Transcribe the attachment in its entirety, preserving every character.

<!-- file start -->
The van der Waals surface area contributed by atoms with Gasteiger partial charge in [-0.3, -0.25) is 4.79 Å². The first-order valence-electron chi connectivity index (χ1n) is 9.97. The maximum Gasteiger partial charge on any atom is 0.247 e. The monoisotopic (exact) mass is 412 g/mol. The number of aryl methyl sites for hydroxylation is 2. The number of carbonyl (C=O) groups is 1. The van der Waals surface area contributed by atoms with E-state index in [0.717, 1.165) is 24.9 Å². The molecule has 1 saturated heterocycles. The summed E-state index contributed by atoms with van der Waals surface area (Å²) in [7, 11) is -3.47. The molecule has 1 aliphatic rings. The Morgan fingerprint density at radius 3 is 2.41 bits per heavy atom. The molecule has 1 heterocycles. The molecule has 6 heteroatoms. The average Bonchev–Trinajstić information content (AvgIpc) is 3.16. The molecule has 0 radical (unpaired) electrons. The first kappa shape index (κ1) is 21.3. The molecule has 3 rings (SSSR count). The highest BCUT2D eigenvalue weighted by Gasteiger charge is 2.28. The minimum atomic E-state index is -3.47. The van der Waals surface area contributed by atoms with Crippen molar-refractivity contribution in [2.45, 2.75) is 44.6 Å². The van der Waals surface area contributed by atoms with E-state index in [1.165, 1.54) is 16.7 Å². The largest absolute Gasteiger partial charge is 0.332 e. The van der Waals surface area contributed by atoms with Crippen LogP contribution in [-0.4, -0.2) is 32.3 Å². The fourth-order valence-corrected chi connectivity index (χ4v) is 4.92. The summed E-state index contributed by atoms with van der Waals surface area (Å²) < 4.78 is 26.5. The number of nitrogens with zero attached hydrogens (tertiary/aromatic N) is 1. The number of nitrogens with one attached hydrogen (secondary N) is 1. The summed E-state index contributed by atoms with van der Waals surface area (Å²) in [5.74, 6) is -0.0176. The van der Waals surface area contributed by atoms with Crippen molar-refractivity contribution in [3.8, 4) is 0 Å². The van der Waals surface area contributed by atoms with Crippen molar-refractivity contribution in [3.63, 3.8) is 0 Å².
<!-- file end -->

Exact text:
The van der Waals surface area contributed by atoms with Gasteiger partial charge in [-0.3, -0.25) is 4.79 Å². The first-order valence-electron chi connectivity index (χ1n) is 9.97. The maximum Gasteiger partial charge on any atom is 0.247 e. The monoisotopic (exact) mass is 412 g/mol. The number of aryl methyl sites for hydroxylation is 2. The number of carbonyl (C=O) groups is 1. The van der Waals surface area contributed by atoms with E-state index in [0.717, 1.165) is 24.9 Å². The molecule has 1 saturated heterocycles. The summed E-state index contributed by atoms with van der Waals surface area (Å²) in [7, 11) is -3.47. The molecule has 1 aliphatic rings. The Morgan fingerprint density at radius 3 is 2.41 bits per heavy atom. The molecule has 1 heterocycles. The molecule has 6 heteroatoms. The average Bonchev–Trinajstić information content (AvgIpc) is 3.16. The molecule has 0 radical (unpaired) electrons. The first kappa shape index (κ1) is 21.3. The molecule has 3 rings (SSSR count). The highest BCUT2D eigenvalue weighted by Gasteiger charge is 2.28. The minimum atomic E-state index is -3.47. The van der Waals surface area contributed by atoms with Crippen molar-refractivity contribution in [2.45, 2.75) is 44.6 Å². The van der Waals surface area contributed by atoms with E-state index in [1.165, 1.54) is 16.7 Å². The largest absolute Gasteiger partial charge is 0.332 e. The van der Waals surface area contributed by atoms with Crippen LogP contribution in [-0.4, -0.2) is 32.3 Å². The fourth-order valence-corrected chi connectivity index (χ4v) is 4.92. The summed E-state index contributed by atoms with van der Waals surface area (Å²) < 4.78 is 26.5. The number of nitrogens with zero attached hydrogens (tertiary/aromatic N) is 1. The number of nitrogens with one attached hydrogen (secondary N) is 1. The summed E-state index contributed by atoms with van der Waals surface area (Å²) in [5.74, 6) is -0.0176. The van der Waals surface area contributed by atoms with Crippen molar-refractivity contribution in [3.8, 4) is 0 Å². The van der Waals surface area contributed by atoms with Crippen molar-refractivity contribution in [3.63, 3.8) is 0 Å².